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The "big idea" behind this book is that ideas are becoming more valuable. Reiman became wealthy in advertising, then founded BrightHouse, a company that sells ideas. He offers many anecdotes about how creative thinking has paid large rewards in his life but little advice for those who would emulate him. He insists throughout that ideas are the currency of the future, but he gives few clues as to who will buy these ideas and who will execute them. His material is scattered, with no clear idea of where it is going, ranging from anecdotes to a four-page "history of the world through advertising" to brief biographies of outstanding thinkers to models of how the mind generates ideas and even a few, very general management tips. Perhaps he intended this book to be read "experientially" rather than as a simple presentation of informationAa form he says is outdated-but such an interpretation is generous. Mildly entertaining and thought-provoking but with little of practical value.AA.J. Sobczak, formerly with California State Univ., Northridge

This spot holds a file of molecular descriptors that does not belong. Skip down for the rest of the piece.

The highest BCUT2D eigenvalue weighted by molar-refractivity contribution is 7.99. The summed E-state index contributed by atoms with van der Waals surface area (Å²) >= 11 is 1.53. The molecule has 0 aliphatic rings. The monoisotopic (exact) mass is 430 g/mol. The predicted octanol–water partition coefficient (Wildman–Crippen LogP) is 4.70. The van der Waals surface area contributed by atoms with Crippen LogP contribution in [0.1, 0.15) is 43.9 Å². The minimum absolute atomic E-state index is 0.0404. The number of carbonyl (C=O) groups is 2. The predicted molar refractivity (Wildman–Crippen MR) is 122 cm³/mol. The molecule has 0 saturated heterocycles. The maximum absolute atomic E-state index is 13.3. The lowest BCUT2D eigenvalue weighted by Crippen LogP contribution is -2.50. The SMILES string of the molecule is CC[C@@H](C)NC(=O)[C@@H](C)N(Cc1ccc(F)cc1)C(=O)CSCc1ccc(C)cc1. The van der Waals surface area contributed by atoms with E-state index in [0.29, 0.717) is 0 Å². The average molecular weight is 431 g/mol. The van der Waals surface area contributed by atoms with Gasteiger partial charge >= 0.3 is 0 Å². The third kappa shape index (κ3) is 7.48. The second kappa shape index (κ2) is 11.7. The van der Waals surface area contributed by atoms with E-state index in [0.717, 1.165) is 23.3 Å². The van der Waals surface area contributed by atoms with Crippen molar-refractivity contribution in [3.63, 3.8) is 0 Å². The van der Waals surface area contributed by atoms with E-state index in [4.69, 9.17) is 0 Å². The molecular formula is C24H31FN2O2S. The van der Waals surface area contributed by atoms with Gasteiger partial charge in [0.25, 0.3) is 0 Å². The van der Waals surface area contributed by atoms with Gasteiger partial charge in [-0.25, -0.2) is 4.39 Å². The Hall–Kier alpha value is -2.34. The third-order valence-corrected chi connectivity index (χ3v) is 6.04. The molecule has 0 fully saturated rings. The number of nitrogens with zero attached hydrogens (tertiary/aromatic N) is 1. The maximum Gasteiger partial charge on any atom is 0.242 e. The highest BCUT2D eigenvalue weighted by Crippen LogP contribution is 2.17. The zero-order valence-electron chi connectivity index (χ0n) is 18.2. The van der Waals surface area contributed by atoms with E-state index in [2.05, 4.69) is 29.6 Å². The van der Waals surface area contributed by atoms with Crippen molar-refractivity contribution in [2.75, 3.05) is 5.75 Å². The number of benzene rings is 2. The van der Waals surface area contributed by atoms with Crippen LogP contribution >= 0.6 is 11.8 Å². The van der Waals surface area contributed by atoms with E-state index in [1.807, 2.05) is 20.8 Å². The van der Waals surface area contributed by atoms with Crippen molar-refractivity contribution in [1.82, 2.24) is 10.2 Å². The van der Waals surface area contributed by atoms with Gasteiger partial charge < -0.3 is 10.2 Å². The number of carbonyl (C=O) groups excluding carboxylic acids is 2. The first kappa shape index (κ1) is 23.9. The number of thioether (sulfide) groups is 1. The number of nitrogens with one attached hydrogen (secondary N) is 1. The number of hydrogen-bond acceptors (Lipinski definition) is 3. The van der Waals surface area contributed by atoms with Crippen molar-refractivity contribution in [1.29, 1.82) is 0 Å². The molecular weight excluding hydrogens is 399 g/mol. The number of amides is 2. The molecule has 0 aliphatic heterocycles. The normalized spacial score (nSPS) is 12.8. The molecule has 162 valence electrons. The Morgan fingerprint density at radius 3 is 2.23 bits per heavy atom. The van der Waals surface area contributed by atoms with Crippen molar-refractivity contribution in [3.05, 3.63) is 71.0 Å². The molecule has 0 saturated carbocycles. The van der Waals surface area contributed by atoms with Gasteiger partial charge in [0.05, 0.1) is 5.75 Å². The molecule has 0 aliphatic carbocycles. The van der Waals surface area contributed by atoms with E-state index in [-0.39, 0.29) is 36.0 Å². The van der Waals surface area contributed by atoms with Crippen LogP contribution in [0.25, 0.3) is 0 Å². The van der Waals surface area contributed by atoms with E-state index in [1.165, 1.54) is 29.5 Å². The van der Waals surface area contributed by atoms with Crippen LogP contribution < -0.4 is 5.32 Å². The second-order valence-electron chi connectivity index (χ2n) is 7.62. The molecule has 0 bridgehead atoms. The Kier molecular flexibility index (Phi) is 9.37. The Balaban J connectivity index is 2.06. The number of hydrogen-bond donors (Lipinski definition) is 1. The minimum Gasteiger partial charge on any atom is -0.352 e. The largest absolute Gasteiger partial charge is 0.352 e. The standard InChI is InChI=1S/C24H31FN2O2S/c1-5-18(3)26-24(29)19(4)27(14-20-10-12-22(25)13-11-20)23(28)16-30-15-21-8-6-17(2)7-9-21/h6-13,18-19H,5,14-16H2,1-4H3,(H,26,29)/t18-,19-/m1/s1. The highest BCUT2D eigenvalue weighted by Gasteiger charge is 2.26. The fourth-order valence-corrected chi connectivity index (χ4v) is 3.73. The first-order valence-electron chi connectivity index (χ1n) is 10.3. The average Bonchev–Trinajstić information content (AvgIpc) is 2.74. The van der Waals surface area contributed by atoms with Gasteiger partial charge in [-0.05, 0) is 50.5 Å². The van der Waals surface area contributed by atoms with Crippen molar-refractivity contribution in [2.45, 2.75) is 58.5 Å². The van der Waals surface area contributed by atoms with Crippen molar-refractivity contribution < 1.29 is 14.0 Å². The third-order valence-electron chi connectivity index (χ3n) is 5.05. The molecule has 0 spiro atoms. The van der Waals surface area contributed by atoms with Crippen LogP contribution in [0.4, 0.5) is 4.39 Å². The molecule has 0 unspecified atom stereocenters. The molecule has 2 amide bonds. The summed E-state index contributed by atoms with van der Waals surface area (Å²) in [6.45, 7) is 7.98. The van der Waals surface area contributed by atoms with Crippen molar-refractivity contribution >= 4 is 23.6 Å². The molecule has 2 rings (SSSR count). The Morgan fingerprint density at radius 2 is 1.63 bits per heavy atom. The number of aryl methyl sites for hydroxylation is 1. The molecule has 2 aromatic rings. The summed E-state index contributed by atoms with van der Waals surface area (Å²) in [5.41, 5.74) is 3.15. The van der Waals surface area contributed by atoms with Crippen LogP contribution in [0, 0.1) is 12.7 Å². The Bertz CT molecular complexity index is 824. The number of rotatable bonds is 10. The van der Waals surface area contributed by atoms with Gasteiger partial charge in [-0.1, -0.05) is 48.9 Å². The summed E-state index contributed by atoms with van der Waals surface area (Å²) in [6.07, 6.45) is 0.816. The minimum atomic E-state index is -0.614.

Copyright 1998 Reed Business Information, Inc.
This book is so repetitive. This book is so repetitive. This book is so repetitive. Plus, it never really gets around to fleshing out it's one idea: ideas are going to be big. Read morePublished on September 17, 2013 by Option316
My impression is that this book is more about the author bragging about all that he has accomplished and thought about, than anything else. Read morePublished on February 13, 2012 by Chreader
This book is thought provoking, in the best sense of the word. I'm not entirely through with it but I already know that I will reread it. You can't get enough of a good thing.Published on January 6, 2012 by Ingrid Whiting
The only thing Brilliant or revolutionary about this book is "How does someone turn PURE DRIVEL into a top selling book? Read morePublished on December 27, 2011 by Ollie Holmes
Atlanta, Georgia- What you pay for an idea? A dollar? Two or three dollars? How about a million dollars! Read morePublished on October 11, 2011 by Dr. Wilson Trivino
The first word that comes to mind when discussing "Thinking for a Living" is "inspiring." Joey Reiman's outlook on the world is completely unique, and his optimistic perspective... Read morePublished on June 10, 2011 by Daniel Cole
This book has nothing to offer ,don,t waste your time reading it.you could give it away to your local church or someone you ...
p. Read more
Reiman is a terrific visionary, but this is an absolutely mediocre book with little in terms of substance. The material is indeed scattered. Read morePublished on November 23, 2003 by Wernie